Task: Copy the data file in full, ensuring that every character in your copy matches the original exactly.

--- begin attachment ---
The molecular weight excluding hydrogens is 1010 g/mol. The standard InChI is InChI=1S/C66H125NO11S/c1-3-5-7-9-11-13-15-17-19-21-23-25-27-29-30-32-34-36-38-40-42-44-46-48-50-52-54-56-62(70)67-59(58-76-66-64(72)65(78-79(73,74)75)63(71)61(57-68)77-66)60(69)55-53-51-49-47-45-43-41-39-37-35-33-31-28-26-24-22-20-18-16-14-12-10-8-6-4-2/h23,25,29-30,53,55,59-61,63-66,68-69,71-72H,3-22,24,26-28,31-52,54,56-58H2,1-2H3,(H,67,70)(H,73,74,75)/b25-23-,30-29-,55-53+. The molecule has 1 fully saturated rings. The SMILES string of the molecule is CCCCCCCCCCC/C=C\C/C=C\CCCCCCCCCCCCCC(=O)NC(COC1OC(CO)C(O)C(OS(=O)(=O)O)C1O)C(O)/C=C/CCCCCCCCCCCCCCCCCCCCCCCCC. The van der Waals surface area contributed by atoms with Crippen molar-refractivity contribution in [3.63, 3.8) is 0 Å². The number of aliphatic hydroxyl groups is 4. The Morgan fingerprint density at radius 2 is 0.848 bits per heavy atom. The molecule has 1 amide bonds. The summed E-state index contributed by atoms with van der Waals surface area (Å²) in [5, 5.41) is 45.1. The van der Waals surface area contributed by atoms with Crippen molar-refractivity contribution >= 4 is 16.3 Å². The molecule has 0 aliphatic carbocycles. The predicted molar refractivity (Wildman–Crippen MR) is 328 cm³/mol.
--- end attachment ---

The molecular weight excluding hydrogens is 1010 g/mol. The standard InChI is InChI=1S/C66H125NO11S/c1-3-5-7-9-11-13-15-17-19-21-23-25-27-29-30-32-34-36-38-40-42-44-46-48-50-52-54-56-62(70)67-59(58-76-66-64(72)65(78-79(73,74)75)63(71)61(57-68)77-66)60(69)55-53-51-49-47-45-43-41-39-37-35-33-31-28-26-24-22-20-18-16-14-12-10-8-6-4-2/h23,25,29-30,53,55,59-61,63-66,68-69,71-72H,3-22,24,26-28,31-52,54,56-58H2,1-2H3,(H,67,70)(H,73,74,75)/b25-23-,30-29-,55-53+. The molecule has 1 fully saturated rings. The SMILES string of the molecule is CCCCCCCCCCC/C=C\C/C=C\CCCCCCCCCCCCCC(=O)NC(COC1OC(CO)C(O)C(OS(=O)(=O)O)C1O)C(O)/C=C/CCCCCCCCCCCCCCCCCCCCCCCCC. The van der Waals surface area contributed by atoms with Crippen molar-refractivity contribution in [3.63, 3.8) is 0 Å². The number of aliphatic hydroxyl groups is 4. The Morgan fingerprint density at radius 2 is 0.848 bits per heavy atom. The molecule has 1 amide bonds. The summed E-state index contributed by atoms with van der Waals surface area (Å²) in [5, 5.41) is 45.1. The van der Waals surface area contributed by atoms with Crippen molar-refractivity contribution >= 4 is 16.3 Å². The molecule has 0 aliphatic carbocycles. The predicted molar refractivity (Wildman–Crippen MR) is 328 cm³/mol.